NEW ORLEANS — So many of the sounds that spill onto the streets here in America’s most musical city are celebratory, from peppy zydeco to bottom-heavy New Orleans bounce music and the swaggering Second Line rhythms of the city’s cacophonous brass bands. Especially during Mardi Gras and the New Orleans Jazz and Heritage Festival, whose 2012 edition took place over successive weekends in April and May, the City That Care Forgot can, to a visitor, seem like a place where the party never ends.
Theresa Andersson, a Swedish native who has lived in New Orleans for 22 years, makes angular, thoroughly modern pop that is particularly invigorating when she performs as a “how’d-she-do-that?’ one-woman-band. While earning comparisons to contemporary acts like Björk and Feist, Andersson finds singular joyousness in reinterpreting gospel standards such as “O Mary Don’t You Weep” and New Orleans staples like Allen Toussaint’s “On Your Way Down.”
But while Andersson’s music makes room for that celebratory spirit, it also takes time to consider what happens when the party’s over. The cover of her new album, “Street Parade” (Basin Street), is a black-and-white photo of the singer and multi-instrumentalist with her back to the camera after a parade has passed down St. Charles Avenue at carnival time. The street is strewed with debris, and she’s the only figure in the frame.
“Mardi Gras is all about the parade and the trinkets and the band, and it gets really loud and crazy,” says Andersson, talking about how she came upon the concept for “Street Parade.” She’s sitting at a cafe across the Mississippi River from the French Quarter, in the Algiers Point neighborhood where she lives with her husband, drummer Arthur Mintz, and infant daughter, Elsie.
It’s the Sunday morning of the first weekend of Jazz Fest, and Andersson has put her first two performances behind her. The first was a late-night solo show at Cafe Istanbul, where she backed herself up by recording her vocal, guitar, drum and violin parts in real time, and triggering them via foot pedals she dexterously activates with her bare feet. The second show, which ended in the wee hours Sunday, was a collaborative performance with jazz musicians at historic Preservation Hall.
“And then the parade passes,” she goes on. “And when it does, it doesn’t end with a big bang or anything. It just kind of goes away and the street is left with all this trash and broken doubloons and people just kind of spill out quietly. I found myself in that situation a couple of times, and I thought, ‘Oh, my God, this is really my life right now.’”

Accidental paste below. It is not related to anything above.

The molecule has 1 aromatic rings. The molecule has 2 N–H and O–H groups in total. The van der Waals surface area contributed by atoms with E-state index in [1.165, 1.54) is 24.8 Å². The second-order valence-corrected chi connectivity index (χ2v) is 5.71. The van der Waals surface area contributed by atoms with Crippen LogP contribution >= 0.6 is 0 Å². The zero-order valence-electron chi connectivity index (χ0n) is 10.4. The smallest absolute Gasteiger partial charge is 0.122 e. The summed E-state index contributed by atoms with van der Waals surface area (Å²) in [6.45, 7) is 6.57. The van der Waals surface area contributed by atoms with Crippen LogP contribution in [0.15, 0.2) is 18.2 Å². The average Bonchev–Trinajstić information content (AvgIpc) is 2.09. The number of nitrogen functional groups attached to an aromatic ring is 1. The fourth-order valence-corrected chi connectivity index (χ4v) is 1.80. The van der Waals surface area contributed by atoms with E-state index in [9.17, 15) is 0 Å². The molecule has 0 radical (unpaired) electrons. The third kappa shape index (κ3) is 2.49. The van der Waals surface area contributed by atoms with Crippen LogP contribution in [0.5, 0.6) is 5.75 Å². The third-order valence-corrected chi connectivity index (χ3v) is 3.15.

The parallel, as Andersson saw it, applied to her life as a touring musician, just coming off the road, unsure of what lay ahead.
She had just finished two years out in support of her 2008 album, “Hummingbird, Go!,” whose songs she wrote after Hurricane Katrina. “You know that feeling you get when you realize you might lose everything?” she asks. It turned out that she didn’t, because her house sustained only wind damage. “But at that point it became really important to do something that I felt really meant something,” she says. “So that’s when I really started to write the kind of music I really wanted to, without trying to fit a mold.”
Because she couldn’t afford to pay a band when she was offered a chance to tour Sweden, she learned to loop herself live. “That’s when I got my first foot pedal,” she says. “I took it over there to see what would happen and I ended up really loving it and the crowd loved it, too.”
“Hummingbird, Go!” brought the late-blooming songwriter, who’s 40, notoriety through the video for “Na Na Na,” which showed her using her one-woman-band rig in her kitchen, where the album was also recorded. The clip logged almost a million and a half hits on YouTube — it can be seen at www.youtube.com/watch?v=n2eD4GcLohE — and opened up doors like a spot on “Late Night With Conan O’Brien.”
When she came off the road, “I ended up using the street parade as a metaphor for so many things on the record,” says Andersson, who moved to New Orleans as a teenager with Swedish musician Anders Osborne, whose band she played in and with whom she was involved in a relationship that ended in 1998.
(“I came here for music and love,” she says. Rather than follow through on a plan to study jazz violin in Sweden, where she grew up on the island of Gotland smitten by her mother’s Mahalia Jackson and Ella Fitzgerald records, she thought: “Why not go to the birth city of jazz and rock ‘n’ roll instead?”)
On “Street Parade,” Andersson says, “I used the instrumentation, for starters. I wrote for horns, but I didn’t write in the tonality that you typically hear. The colors are very bright. I saw the other side a little more, that fit more into my life at the time. Almost a little melancholy.”
The metaphor extends to the lyrics of songs like “Fiya’s Gone” and the title cut, in which Andersson’s soprano sings, “Glitter raining down, flowers fill the ground / tomorrow it all burns to ash.”
“It’s that place you’re in when you end something very exciting and you have that feeling with you, but you’re a little bit tired and sad that it’s over. Then you start to think towards the next thing, but … you don’t have the stride that you have when you know what it’s going to be.”
For Andersson, the “joyous” experience of making “Street Parade” was all the richer because she recorded much of it while pregnant with her first child.
“I was dealing with impending motherhood,” she says. “As a touring musician it was something that I had just pushed off, that I didn’t want to deal with. When I had the first inspiration (for the album) I wasn’t pregnant yet. Six or eight months later, when I knew I was pregnant, that’s when the record really started coming out. Then I knew for sure what the next phase was going to be. I could see the parade coming.”
// Sound Affects
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